Awkward silence follows, and uneasily Angharad glances away from you and back again ... and then repeats the process again, and again. “I could,” she finally says, more quietly and less casually than she no doubt had intended, “say no, I suppose. There was talk of it when I was sent away. That if I didn’t feel the ... proper dedication I could always decline to return at the end of my stay.” Another pause, and looking elsewhere she adds, “Of course, that would depend on me having a good reason.”
“Ahh. I see,” Valtrin replies rather neutrally, although for a moment his fine mouth tightens before he makes a forceful cut into the stick of wood in his hand. “I suppose that the Tower has more to offer than the farm—scrabbling in the dirt for cabbages and whatnot isn’t part of the curriculum for the former, I presume.” And then, after lengthy consideration and a few more whittles, “Or caring for ... the horses. You could always do that, after the shawl is on your shoulders.”
No immediate response, and again she merely glances your way ever so briefly, her eyes soon turned away once more. “Yes, I suppose I could,” Angharad then says, stealing another glance of you. “If I go back now ... well, Araine will expect me to head straight for the Green Ajah, but I can still refuse the final testing when it comes to that.” A moment or two of silence, and she adds, “If I feel that something else is more important, I mean.”
A long silence follows that, and finally Valtrin tosses that bit of wood into the fire, with some force. You could almost hear his teeth grinding. But when he speaks, his voice is stripped of any particular emotion. “What? Something more important than being a high and mighty Aes Sedai? What are the Greens .... the fighting ones? I suppose that would be appealing,” he says, noncommittally enough. He is rather carefully staring at the fire, however.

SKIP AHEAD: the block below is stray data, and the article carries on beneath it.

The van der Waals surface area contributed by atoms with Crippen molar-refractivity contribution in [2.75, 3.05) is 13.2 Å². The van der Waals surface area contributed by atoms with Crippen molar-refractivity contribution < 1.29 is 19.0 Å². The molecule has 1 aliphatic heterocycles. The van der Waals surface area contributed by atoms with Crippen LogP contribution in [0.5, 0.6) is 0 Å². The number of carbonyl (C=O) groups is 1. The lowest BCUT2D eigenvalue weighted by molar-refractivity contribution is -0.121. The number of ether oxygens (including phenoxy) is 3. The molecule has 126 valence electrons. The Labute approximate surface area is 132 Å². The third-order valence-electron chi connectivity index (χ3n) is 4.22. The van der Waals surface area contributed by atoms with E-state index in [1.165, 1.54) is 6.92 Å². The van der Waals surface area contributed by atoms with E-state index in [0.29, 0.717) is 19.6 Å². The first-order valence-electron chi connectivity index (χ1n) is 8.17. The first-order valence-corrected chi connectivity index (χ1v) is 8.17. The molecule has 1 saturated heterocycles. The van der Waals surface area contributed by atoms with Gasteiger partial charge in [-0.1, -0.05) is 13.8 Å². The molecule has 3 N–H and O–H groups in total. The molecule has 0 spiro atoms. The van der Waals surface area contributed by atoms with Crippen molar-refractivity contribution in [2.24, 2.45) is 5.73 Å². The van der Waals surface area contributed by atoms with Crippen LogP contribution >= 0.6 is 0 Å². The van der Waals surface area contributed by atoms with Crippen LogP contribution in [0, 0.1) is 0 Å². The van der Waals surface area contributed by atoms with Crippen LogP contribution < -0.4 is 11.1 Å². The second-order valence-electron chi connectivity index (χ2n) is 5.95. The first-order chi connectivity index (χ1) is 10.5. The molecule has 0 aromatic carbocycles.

A quiet moment or two, and then she speaks up again, a newfound firmness (with a solid foundation in re-awakened anger) to her voice. “Yes, exactly. I would make a good Green, I think, and I suppose I could see myself bonding a warder or three, as most of them do. Araine already has one, you know.” If you were to get the impression that something you said didn’t sit well with her ... well, it probably would be an accurate feeling. “As for importance ... I have a gift—stronger than most—that I’d rather not throw away. And, occasionally, I also feel a twinge or two of gratitude towards these ‘high and mighty’ Aes Sedai since one of them saved my life.”
A sardonic quirk of the lips at that, strangely humorless and halfway to a grimace, and Valtrin replies, “Three? I see.” And then after some moments, he adds quietly, “I can understand the gratitude. I ... share it, I suppose. Don’t think I don’t. Choose the course you feel best suits you, of course, my dear.” And then he takes up another of those sticks, using it to stir the fire and renew the bright, flickering light.
The angry retort that she seems to have had ready for you never gets past her lips, and in the end she just nods, and shrugs her shoulders. “Yes ... yes, I suppose so. I ... well, I thought I should tell you, though.” Angharad finishes, glancing tentatively at you. “I’ll have to be going now. I should be in Tar Valon tomorrow. Is ... is there anything you want me to tell Tarjei?”
“No,” Valtrin replies after a moment’s pause, stirring the fire a bit more. And then, after a long silence, he adds, “Goodbye, my dear. Safe journey.” He doesn’t look at you at all as he says it, his face so firmly held in check that it might as well have been sculpted from stone.